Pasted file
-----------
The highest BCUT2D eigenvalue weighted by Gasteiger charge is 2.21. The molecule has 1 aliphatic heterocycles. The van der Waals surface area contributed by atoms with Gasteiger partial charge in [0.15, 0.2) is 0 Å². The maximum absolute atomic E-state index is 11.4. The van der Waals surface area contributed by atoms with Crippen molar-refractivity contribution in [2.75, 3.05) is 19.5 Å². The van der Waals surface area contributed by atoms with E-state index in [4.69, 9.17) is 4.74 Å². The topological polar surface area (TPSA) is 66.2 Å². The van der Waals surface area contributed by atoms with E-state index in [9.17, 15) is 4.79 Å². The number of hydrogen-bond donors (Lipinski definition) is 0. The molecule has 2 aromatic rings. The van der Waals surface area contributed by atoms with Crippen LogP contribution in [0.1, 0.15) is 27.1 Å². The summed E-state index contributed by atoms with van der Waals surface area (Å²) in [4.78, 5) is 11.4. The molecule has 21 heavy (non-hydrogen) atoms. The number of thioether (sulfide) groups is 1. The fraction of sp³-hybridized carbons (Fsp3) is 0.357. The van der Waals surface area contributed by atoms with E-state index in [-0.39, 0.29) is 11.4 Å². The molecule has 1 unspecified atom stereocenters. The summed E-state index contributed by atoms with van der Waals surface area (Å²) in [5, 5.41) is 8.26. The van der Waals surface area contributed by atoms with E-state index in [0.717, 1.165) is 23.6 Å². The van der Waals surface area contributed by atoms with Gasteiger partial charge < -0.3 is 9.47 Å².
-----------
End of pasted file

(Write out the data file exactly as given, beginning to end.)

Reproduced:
The highest BCUT2D eigenvalue weighted by Gasteiger charge is 2.21. The molecule has 1 aliphatic heterocycles. The van der Waals surface area contributed by atoms with Gasteiger partial charge in [0.15, 0.2) is 0 Å². The maximum absolute atomic E-state index is 11.4. The van der Waals surface area contributed by atoms with Crippen molar-refractivity contribution in [2.75, 3.05) is 19.5 Å². The van der Waals surface area contributed by atoms with E-state index in [4.69, 9.17) is 4.74 Å². The topological polar surface area (TPSA) is 66.2 Å². The van der Waals surface area contributed by atoms with E-state index in [9.17, 15) is 4.79 Å². The number of hydrogen-bond donors (Lipinski definition) is 0. The molecule has 2 aromatic rings. The van der Waals surface area contributed by atoms with Crippen LogP contribution in [0.1, 0.15) is 27.1 Å². The summed E-state index contributed by atoms with van der Waals surface area (Å²) in [4.78, 5) is 11.4. The molecule has 21 heavy (non-hydrogen) atoms. The number of thioether (sulfide) groups is 1. The fraction of sp³-hybridized carbons (Fsp3) is 0.357. The van der Waals surface area contributed by atoms with E-state index in [-0.39, 0.29) is 11.4 Å². The molecule has 1 unspecified atom stereocenters. The summed E-state index contributed by atoms with van der Waals surface area (Å²) in [5, 5.41) is 8.26. The van der Waals surface area contributed by atoms with E-state index in [0.717, 1.165) is 23.6 Å². The van der Waals surface area contributed by atoms with Gasteiger partial charge < -0.3 is 9.47 Å².